Simple Robot, Version 1: The Dancing Robot Prepping for the first match of the State Meet in Las Vegas Next year we will join the VEX Robotics Competition
Leigh Metcalfe is one of six Nevada teachers named 2018 STEM Teacher of the Year. An accidental job in outdoor education helped Leigh realize that she loved teaching science as much as she loved learning it. After obtaining her Master’s degree, teaching license and teaching a few years, her approach was transformed by a National Science Foundation grant that encouraged her to invite engineering graduate students into her classroom to increase STEM. Pushing students to solve real-world problems through engineering and technology led her to start the robotics/engineering club. At the same time, her school developed engineering focused pathways for students interested in going into environmental engineering related fields. Leigh designed a course called Energy Technologies that encouraged students to learn the fundamentals of engineering by exploring electricity and electronics through energy-related problems. Leigh is very encouraged by youth willing to push themselves in science, math, and technology and wants to provide opportunities for them to be prepared for college and careers in STEM. In her guest blog below, Leigh describes her experiences with FIRST Robotics.
STEM and Robotics by Leigh Metcalfe
A visit from FIRST (For Inspiration and Recognition in Science and Technology) Robotics to Edward C Reed High School irreversibly changed my teaching and my extracurricular goals forever. During the annual school club fair, an event where students can learn about the school's extracurricular activities, 6 years ago a student from UNR visited with a robot. It was small, driven by a video game controller and the students were excited. A small group wanted to start a club at the school and build a robot just like the one they had seen. With 4 members- 3 boys and 1 girl, Reedbotics was formed.
The newly formed club competed the next school year in FTC (FIRST Tech Challenge) in the game called “Cascade Effect”. They did not have any mentors, no experts, and no real help from the community. Together, we figured out how to build a robot, program it, and get it to move around well enough in the “driver controlled” portion of the match. The students wanted to earn points in autonomous mode, the part of the game where students write code to pre-program the robot to do tasks without any additional input by the driver. By the end of the season, they wrote a basic “dancing robot” autonomous program that would consistently trigger a switch that released the “Cascade Effect” - the whiffle balls stored above the robots were released and allowed to cascade to the floor in order to score additional points in the competition. That was their first major achievement and it inspired them to recruit new members and make the team more diverse. The next year, the team grew to 8 students and I recruited a mentor in programming from graduate students at UNR.
At this point, the students’ knowledge and understanding of robotics and programming exponentially exceeded my own and I have been trying to catch up ever since. Any teacher that fears they do not have enough background knowledge to have a team- fear not. The whole goal is for the students to do the learning, the work, and the critical thinking needed to compete. As a teacher, I learned that I needed to step back and provide them the space to work and find mentors from the community that would allow them to grow. Even though the students are quite advanced in their skills at this point, I still serve a valuable role by asking questions that drive them to think through their problems. This, in my opinion, is the best kind of help any teacher or mentor can provide.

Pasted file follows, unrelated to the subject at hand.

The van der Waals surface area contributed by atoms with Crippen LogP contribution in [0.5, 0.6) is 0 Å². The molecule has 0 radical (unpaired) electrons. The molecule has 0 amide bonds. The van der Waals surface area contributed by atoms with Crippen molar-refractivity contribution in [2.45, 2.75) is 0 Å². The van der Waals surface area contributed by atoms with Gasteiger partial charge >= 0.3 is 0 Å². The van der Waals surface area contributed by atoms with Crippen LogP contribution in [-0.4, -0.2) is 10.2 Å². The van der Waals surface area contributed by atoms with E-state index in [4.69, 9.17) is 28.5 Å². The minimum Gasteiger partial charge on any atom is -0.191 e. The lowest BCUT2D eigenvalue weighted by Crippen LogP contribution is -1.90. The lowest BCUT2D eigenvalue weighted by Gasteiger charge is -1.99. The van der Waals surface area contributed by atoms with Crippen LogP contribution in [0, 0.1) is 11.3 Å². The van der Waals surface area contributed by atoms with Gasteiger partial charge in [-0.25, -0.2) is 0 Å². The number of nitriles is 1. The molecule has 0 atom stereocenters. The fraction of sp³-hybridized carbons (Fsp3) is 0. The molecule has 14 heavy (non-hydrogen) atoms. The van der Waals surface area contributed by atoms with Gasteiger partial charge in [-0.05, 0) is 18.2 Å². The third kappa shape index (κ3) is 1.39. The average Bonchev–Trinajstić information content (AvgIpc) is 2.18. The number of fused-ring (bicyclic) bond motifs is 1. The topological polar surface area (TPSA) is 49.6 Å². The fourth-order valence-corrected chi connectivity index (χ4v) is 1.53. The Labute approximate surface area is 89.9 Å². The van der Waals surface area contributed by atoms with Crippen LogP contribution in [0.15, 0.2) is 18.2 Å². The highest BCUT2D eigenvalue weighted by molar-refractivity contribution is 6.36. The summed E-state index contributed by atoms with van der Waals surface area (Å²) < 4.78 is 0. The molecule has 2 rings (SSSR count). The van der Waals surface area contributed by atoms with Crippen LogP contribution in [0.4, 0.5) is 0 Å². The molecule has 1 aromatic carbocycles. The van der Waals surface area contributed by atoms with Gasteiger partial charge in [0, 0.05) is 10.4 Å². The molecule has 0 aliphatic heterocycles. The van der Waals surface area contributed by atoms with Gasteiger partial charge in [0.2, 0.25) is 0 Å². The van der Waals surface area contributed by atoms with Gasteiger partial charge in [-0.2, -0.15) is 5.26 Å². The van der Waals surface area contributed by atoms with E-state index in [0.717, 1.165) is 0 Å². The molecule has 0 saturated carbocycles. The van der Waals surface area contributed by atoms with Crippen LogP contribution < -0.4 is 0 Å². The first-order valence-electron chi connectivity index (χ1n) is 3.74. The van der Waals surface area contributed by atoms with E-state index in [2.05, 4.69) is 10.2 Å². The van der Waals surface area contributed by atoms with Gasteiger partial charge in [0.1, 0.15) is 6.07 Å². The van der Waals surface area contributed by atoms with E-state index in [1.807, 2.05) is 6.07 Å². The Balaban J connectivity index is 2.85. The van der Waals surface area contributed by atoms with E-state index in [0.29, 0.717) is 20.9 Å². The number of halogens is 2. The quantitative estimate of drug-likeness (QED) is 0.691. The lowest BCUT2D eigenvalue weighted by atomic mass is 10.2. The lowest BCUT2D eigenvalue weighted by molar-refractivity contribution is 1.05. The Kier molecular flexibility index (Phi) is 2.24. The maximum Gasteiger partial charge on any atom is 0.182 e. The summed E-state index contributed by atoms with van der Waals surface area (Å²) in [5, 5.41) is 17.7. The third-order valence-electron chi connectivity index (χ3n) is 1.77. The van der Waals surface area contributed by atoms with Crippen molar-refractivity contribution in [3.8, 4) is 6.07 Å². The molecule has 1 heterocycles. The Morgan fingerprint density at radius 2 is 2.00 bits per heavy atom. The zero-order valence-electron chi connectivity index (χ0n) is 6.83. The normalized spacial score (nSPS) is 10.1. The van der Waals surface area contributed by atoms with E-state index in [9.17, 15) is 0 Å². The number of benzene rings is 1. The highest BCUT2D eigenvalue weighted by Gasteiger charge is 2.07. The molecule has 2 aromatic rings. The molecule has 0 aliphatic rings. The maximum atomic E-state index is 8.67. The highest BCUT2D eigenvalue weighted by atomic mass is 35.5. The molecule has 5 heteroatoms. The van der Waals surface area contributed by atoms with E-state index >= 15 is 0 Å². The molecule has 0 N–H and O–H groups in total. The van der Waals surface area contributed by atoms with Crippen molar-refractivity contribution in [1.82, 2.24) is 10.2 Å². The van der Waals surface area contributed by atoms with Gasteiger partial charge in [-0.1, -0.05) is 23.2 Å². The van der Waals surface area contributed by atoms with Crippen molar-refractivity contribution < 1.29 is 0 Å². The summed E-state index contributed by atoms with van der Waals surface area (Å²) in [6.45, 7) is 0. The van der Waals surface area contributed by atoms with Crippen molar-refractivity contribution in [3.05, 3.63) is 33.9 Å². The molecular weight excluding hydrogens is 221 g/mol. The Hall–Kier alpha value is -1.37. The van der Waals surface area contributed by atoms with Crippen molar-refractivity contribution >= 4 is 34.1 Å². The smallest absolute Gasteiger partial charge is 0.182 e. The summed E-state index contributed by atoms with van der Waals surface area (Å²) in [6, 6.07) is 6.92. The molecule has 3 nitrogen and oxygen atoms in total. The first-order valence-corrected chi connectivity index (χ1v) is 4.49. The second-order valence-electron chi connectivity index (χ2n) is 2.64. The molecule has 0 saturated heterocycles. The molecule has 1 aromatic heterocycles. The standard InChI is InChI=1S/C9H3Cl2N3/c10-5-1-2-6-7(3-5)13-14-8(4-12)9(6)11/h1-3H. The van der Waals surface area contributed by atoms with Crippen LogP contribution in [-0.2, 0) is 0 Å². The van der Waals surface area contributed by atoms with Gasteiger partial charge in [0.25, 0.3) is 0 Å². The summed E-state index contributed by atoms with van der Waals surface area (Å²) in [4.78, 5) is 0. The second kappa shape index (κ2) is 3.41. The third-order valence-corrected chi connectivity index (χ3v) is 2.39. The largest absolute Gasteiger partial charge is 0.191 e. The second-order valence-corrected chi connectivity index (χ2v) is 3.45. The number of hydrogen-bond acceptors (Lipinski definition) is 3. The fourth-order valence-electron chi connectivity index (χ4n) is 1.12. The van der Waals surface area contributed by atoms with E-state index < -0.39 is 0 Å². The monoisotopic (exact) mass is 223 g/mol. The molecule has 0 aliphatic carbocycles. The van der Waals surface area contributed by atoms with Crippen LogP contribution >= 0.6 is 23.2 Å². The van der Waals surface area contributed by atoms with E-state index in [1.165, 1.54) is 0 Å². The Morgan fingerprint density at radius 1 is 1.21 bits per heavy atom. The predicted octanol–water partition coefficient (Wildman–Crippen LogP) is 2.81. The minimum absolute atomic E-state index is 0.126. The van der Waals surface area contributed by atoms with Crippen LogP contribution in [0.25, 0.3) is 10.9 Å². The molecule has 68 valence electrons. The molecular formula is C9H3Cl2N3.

As the group grew, we reached enough members to split into two teams. With 5 girls and 5 boys, the girls decided to form the first all-girl team in Northern Nevada calling themselves “G-Force.” During that season both teams worked really hard and excelled. They tackled more complex programming challenges and worked together to make sure both teams figured out problems and grew together. By the end of the year, they had recruited even more members and decided that the teams would be more diverse if they became co-ed teams again. This change allowed us to have a rookie and an advanced team so the new members could have the productive struggle needed to learn the systems while the experienced team could work on growing from what they learned in the previous years. Together, they could all support each other throughout the season. We are proud to still be a team that is 50-50 male to female even as the group grew to 20 students this year. We are also proud that all members carry their weight, contribute to the team success, and push for constant improvement.
I receive inspiration from all of my students each day in the classroom. The robotics students are just a small subset of students tackling STEM challenges on a regular basis. Other students are working on proposals to reduce energy use in their school. The students in my Advanced Energy Technology classes are researching and writing a proposal to remodel a local business to reduce energy, waste, and water use by using innovative new technologies and tried and true passive solar/cooling techniques. When I read student's ideas, I am inspired by their creativity, willingness to think outside the box and desire to challenge the norms. I have a renewed faith that my students have the desire to be future leaders; that they will use their STEM knowledge to tackle tomorrow’s problems.